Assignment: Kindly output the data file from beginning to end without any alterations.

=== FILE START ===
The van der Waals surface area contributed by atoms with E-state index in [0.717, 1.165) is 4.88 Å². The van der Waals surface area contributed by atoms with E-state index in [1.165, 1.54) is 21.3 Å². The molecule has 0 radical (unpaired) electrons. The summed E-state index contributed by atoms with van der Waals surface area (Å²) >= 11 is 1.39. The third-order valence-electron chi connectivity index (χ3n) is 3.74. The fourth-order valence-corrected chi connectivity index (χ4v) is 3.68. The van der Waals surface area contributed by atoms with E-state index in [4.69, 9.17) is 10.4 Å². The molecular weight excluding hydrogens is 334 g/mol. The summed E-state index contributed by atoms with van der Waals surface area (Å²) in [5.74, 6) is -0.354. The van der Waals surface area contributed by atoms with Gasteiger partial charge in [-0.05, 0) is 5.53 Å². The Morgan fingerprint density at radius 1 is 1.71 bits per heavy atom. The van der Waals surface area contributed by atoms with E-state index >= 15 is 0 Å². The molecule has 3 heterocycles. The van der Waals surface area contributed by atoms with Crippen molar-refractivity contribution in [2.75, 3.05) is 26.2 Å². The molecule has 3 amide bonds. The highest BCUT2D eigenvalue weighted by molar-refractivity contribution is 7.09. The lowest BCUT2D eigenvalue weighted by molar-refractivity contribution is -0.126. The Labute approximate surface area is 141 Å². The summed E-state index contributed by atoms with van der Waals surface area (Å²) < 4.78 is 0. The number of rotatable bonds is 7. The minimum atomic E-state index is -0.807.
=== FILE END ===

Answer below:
The van der Waals surface area contributed by atoms with E-state index in [0.717, 1.165) is 4.88 Å². The van der Waals surface area contributed by atoms with E-state index in [1.165, 1.54) is 21.3 Å². The molecule has 0 radical (unpaired) electrons. The summed E-state index contributed by atoms with van der Waals surface area (Å²) >= 11 is 1.39. The third-order valence-electron chi connectivity index (χ3n) is 3.74. The fourth-order valence-corrected chi connectivity index (χ4v) is 3.68. The van der Waals surface area contributed by atoms with E-state index in [4.69, 9.17) is 10.4 Å². The molecular weight excluding hydrogens is 334 g/mol. The summed E-state index contributed by atoms with van der Waals surface area (Å²) in [5.74, 6) is -0.354. The van der Waals surface area contributed by atoms with Gasteiger partial charge in [-0.05, 0) is 5.53 Å². The Morgan fingerprint density at radius 1 is 1.71 bits per heavy atom. The van der Waals surface area contributed by atoms with E-state index >= 15 is 0 Å². The molecule has 3 heterocycles. The van der Waals surface area contributed by atoms with Crippen molar-refractivity contribution in [2.75, 3.05) is 26.2 Å². The molecule has 3 amide bonds. The highest BCUT2D eigenvalue weighted by molar-refractivity contribution is 7.09. The lowest BCUT2D eigenvalue weighted by molar-refractivity contribution is -0.126. The Labute approximate surface area is 141 Å². The summed E-state index contributed by atoms with van der Waals surface area (Å²) < 4.78 is 0. The number of rotatable bonds is 7. The minimum atomic E-state index is -0.807.